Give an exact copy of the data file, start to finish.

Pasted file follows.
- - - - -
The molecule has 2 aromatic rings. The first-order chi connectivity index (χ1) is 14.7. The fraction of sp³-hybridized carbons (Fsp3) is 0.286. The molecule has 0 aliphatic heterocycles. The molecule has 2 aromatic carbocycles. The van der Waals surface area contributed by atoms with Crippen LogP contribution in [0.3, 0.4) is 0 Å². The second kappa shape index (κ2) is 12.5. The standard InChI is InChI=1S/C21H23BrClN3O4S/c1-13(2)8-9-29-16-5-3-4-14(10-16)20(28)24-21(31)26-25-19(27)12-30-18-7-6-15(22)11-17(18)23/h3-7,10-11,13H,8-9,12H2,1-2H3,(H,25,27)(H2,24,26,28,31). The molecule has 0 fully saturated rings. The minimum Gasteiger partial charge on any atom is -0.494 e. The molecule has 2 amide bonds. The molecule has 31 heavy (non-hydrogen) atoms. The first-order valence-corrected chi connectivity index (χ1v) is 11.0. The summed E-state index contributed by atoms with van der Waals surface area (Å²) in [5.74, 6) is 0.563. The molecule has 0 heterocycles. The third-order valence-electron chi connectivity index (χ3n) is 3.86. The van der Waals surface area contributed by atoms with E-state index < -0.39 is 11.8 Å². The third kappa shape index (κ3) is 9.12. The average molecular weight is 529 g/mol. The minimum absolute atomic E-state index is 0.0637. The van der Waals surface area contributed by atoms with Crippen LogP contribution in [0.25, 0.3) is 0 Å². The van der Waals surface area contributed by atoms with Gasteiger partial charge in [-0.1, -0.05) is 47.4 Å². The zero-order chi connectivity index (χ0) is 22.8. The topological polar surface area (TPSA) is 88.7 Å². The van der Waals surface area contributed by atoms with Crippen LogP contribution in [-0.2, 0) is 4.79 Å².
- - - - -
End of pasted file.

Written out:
The molecule has 2 aromatic rings. The first-order chi connectivity index (χ1) is 14.7. The fraction of sp³-hybridized carbons (Fsp3) is 0.286. The molecule has 0 aliphatic heterocycles. The molecule has 2 aromatic carbocycles. The van der Waals surface area contributed by atoms with Crippen LogP contribution in [0.3, 0.4) is 0 Å². The second kappa shape index (κ2) is 12.5. The standard InChI is InChI=1S/C21H23BrClN3O4S/c1-13(2)8-9-29-16-5-3-4-14(10-16)20(28)24-21(31)26-25-19(27)12-30-18-7-6-15(22)11-17(18)23/h3-7,10-11,13H,8-9,12H2,1-2H3,(H,25,27)(H2,24,26,28,31). The molecule has 0 fully saturated rings. The minimum Gasteiger partial charge on any atom is -0.494 e. The molecule has 2 amide bonds. The molecule has 31 heavy (non-hydrogen) atoms. The first-order valence-corrected chi connectivity index (χ1v) is 11.0. The summed E-state index contributed by atoms with van der Waals surface area (Å²) in [5.74, 6) is 0.563. The molecule has 0 heterocycles. The third-order valence-electron chi connectivity index (χ3n) is 3.86. The van der Waals surface area contributed by atoms with E-state index < -0.39 is 11.8 Å². The third kappa shape index (κ3) is 9.12. The average molecular weight is 529 g/mol. The minimum absolute atomic E-state index is 0.0637. The van der Waals surface area contributed by atoms with Crippen LogP contribution in [0.25, 0.3) is 0 Å². The van der Waals surface area contributed by atoms with Gasteiger partial charge in [-0.1, -0.05) is 47.4 Å². The zero-order chi connectivity index (χ0) is 22.8. The topological polar surface area (TPSA) is 88.7 Å². The van der Waals surface area contributed by atoms with Crippen LogP contribution in [-0.2, 0) is 4.79 Å².